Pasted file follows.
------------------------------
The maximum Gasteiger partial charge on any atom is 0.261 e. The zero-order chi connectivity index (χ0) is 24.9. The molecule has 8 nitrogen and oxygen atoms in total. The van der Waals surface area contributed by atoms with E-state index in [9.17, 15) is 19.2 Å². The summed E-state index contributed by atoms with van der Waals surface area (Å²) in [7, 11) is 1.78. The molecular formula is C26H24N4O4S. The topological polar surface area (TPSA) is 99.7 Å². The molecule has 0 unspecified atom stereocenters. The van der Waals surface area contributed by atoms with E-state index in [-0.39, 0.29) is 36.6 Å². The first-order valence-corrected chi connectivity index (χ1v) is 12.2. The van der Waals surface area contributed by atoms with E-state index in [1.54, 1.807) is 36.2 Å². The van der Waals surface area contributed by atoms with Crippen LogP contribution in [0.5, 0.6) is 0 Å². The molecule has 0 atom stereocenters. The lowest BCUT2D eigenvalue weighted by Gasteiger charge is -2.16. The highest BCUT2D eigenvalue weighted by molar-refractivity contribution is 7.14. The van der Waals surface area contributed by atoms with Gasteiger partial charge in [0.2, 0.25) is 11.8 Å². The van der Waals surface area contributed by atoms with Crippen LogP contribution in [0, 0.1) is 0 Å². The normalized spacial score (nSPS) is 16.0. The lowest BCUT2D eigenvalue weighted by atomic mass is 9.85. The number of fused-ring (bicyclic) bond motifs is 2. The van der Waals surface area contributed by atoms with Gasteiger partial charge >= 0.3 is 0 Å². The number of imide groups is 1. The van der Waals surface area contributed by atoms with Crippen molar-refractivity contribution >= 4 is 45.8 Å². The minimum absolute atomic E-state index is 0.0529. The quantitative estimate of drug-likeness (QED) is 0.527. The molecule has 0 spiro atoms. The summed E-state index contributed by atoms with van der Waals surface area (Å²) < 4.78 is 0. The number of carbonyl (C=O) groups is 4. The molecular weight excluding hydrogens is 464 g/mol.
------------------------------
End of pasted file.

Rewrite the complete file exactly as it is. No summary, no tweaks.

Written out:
The maximum Gasteiger partial charge on any atom is 0.261 e. The zero-order chi connectivity index (χ0) is 24.9. The molecule has 8 nitrogen and oxygen atoms in total. The van der Waals surface area contributed by atoms with E-state index in [9.17, 15) is 19.2 Å². The summed E-state index contributed by atoms with van der Waals surface area (Å²) in [7, 11) is 1.78. The molecular formula is C26H24N4O4S. The topological polar surface area (TPSA) is 99.7 Å². The molecule has 0 unspecified atom stereocenters. The van der Waals surface area contributed by atoms with E-state index in [-0.39, 0.29) is 36.6 Å². The first-order valence-corrected chi connectivity index (χ1v) is 12.2. The van der Waals surface area contributed by atoms with E-state index in [1.54, 1.807) is 36.2 Å². The van der Waals surface area contributed by atoms with Crippen LogP contribution in [0.5, 0.6) is 0 Å². The molecule has 0 atom stereocenters. The lowest BCUT2D eigenvalue weighted by Gasteiger charge is -2.16. The highest BCUT2D eigenvalue weighted by molar-refractivity contribution is 7.14. The van der Waals surface area contributed by atoms with Gasteiger partial charge in [0.2, 0.25) is 11.8 Å². The van der Waals surface area contributed by atoms with Crippen LogP contribution in [0, 0.1) is 0 Å². The normalized spacial score (nSPS) is 16.0. The lowest BCUT2D eigenvalue weighted by atomic mass is 9.85. The number of fused-ring (bicyclic) bond motifs is 2. The van der Waals surface area contributed by atoms with Gasteiger partial charge >= 0.3 is 0 Å². The number of imide groups is 1. The van der Waals surface area contributed by atoms with Crippen molar-refractivity contribution >= 4 is 45.8 Å². The minimum absolute atomic E-state index is 0.0529. The quantitative estimate of drug-likeness (QED) is 0.527. The molecule has 0 spiro atoms. The summed E-state index contributed by atoms with van der Waals surface area (Å²) < 4.78 is 0. The number of carbonyl (C=O) groups is 4. The molecular weight excluding hydrogens is 464 g/mol.